Despite being one of the first small premium crossovers on the market, the first generation RDX didn’t establish the market share corporate was hoping to grab. It’s spunky four-cylinder turbo, sharp handling, and Super-Handling All-Wheel Drive (SH-AWD) won favor with Acura enthusiasts but it was never considered a sales success.
Around the time second generation RDX was due for 2013, the market was being flooded with other competing brands’ first generation entries, and they too were struggling to get the right formula – think the Mercedes chunky GLK, the low riding EX35, or the station wagon-lookalike BMW X1.
Committed to regaining sales, Acura decided to take an overtly safe approach. Spacious, efficient, safe, sensibly equipped, and entirely inoffensive are all accurate descriptions for the second generation, however, it was no longer considered sporty. The smooth V6, softer chassis, and simpler AWD system was all tilted towards a more comfortable and calm ride. Sales have been on a steady climb ever since, however, not without an intangible cost to the brand’s sporting heritage.
Well aware of this concern, Acura made a big push forward to focus the brand’s styling and performance direction. The RDX’s 2016 mid-cycle refresh thus came with significant upgrades that focused on sharper handling, improved acceleration, and more tech. Excitement started to brew for what Acura could do with a fresh start.
Bowing this week at the Detroit Auto Show, the all new third generation RDX marks the first full application of the brand’s Precision Concept styling theme. There are no overly amplified wheel fenders or large overhangs. The nose, grille and overall profile give it a close family resemblance to the larger MDX while angular body lines and a high stance bring a sense of youthfulness.
Inside, the mix of sport and comfort is evident. Maybe first noticing the high quality materials (Napa leather and soft touch panels), a large 10.2” high definition display, and standard panoramic roof, but the the driver and passengers are quickly reminded of the car’s multi-layered skillset as the Integrated Dynamic System controller is placed prominently in the center of the dash. The large dial controller provides the ability to select different driving modes from Snow to Sport+ (no off-road modes here) and the car adjusts the adaptive dampers, AWD proportioning, electric steering effort, as well as the shift and throttle mapping.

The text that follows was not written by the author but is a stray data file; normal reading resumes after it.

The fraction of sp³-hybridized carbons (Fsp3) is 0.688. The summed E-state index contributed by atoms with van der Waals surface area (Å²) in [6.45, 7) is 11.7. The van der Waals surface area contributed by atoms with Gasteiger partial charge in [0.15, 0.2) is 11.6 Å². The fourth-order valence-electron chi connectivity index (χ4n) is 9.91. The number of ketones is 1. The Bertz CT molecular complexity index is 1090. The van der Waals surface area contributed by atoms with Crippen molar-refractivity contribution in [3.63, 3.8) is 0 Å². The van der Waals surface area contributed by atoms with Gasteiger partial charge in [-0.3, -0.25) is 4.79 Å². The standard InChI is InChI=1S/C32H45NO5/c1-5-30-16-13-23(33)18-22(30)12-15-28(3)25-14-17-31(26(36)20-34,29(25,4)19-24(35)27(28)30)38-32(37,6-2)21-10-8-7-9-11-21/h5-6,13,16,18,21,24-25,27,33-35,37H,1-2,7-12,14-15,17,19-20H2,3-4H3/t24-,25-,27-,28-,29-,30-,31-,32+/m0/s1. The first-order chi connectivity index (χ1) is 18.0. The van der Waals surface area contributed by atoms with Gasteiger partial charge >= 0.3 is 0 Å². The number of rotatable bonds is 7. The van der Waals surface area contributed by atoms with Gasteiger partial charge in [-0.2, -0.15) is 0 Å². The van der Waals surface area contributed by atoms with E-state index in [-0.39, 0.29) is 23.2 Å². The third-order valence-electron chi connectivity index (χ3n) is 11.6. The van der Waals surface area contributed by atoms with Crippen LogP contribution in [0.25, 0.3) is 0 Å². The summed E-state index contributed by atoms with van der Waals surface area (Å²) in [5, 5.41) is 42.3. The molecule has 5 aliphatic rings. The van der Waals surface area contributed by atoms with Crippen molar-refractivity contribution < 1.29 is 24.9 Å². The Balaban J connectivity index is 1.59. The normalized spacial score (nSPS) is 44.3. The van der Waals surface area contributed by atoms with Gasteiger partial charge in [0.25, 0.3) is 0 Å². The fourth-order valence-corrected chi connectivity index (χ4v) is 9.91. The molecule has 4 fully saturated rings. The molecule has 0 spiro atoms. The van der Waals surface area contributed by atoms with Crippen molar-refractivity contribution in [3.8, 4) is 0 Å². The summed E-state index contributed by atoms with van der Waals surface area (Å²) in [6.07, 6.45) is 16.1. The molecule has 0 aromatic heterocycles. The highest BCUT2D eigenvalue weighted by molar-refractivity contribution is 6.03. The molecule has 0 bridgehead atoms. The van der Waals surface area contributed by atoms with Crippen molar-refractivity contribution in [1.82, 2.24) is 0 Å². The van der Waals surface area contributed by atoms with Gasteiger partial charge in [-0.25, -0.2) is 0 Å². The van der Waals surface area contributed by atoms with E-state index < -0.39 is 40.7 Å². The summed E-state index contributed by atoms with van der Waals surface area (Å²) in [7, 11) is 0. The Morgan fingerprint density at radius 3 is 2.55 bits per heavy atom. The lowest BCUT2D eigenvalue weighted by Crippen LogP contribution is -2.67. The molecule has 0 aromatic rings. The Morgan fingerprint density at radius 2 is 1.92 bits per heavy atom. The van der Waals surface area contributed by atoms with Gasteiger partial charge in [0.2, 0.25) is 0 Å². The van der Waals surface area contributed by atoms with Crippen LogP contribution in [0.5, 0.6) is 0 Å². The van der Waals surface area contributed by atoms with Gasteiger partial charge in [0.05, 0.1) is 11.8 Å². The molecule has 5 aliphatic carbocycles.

Seeing as the chassis was developed to offer a sporting balance between the first two generations, the same could be considered of the powertrain. The large but efficient V6 has been swapped out for a 2.0 liter turbocharged four-cylinder. Utilizing VTEC and other cam trickery, we can expect improved low end power, acceleration, and efficiency partly due to the 10-speed automatic transmission that was developed in-house. When the road gets windy, the return of SH-AWD to overdrive the outside wheels will further aid to elevate its handling dynamics.
Notable tech features are throughout the cabin with Acura’s newest interface controller being the show stopper. Menus on the high-mounted screen are selected based on the position of your finger on the touchpad. If the controller isn’t your bag, Acura has updated the speech recognition system that can actually understand normal sounding sentences.
The new RDX also includes four ultra-thin ceiling mounted speakers, that are among the 16 total included with the 710-watt ELS sound system, the full AcuraWatch safety suite, surround view cameras, and much more.
This segment continues to gain momentum as more manufacturers put forth updated models. Mercedes-Benz is promising a whole new user experiences with its newest generation GLA while BMW recently launched its more practical and efficient X1 series. The new Infiniti QX50 brings industry-first engine technology and an impressively detailed interior, and then there is Chevrolet’s Equinox whose price now overlaps the entry level premium segment. You get the point.
The 2019 RDX isn’t expected to launch until later this year. Expect few changes to the RDX Concept other than the regulation-sized door mirrors and minor trim work. Pricing and feature line-up will also be released closer to the sale date which even this is interesting considering the higher-than-typical Acura level of features included in the 2019 RDX.
Honda has lately been right on point with its Civic, CR-V, and Accord debuts. Now it’s Acura’s turn to make the most of a fresh stable of engines and new platform to bring the sales figures while still offering the sporting nature that makes the brand unique.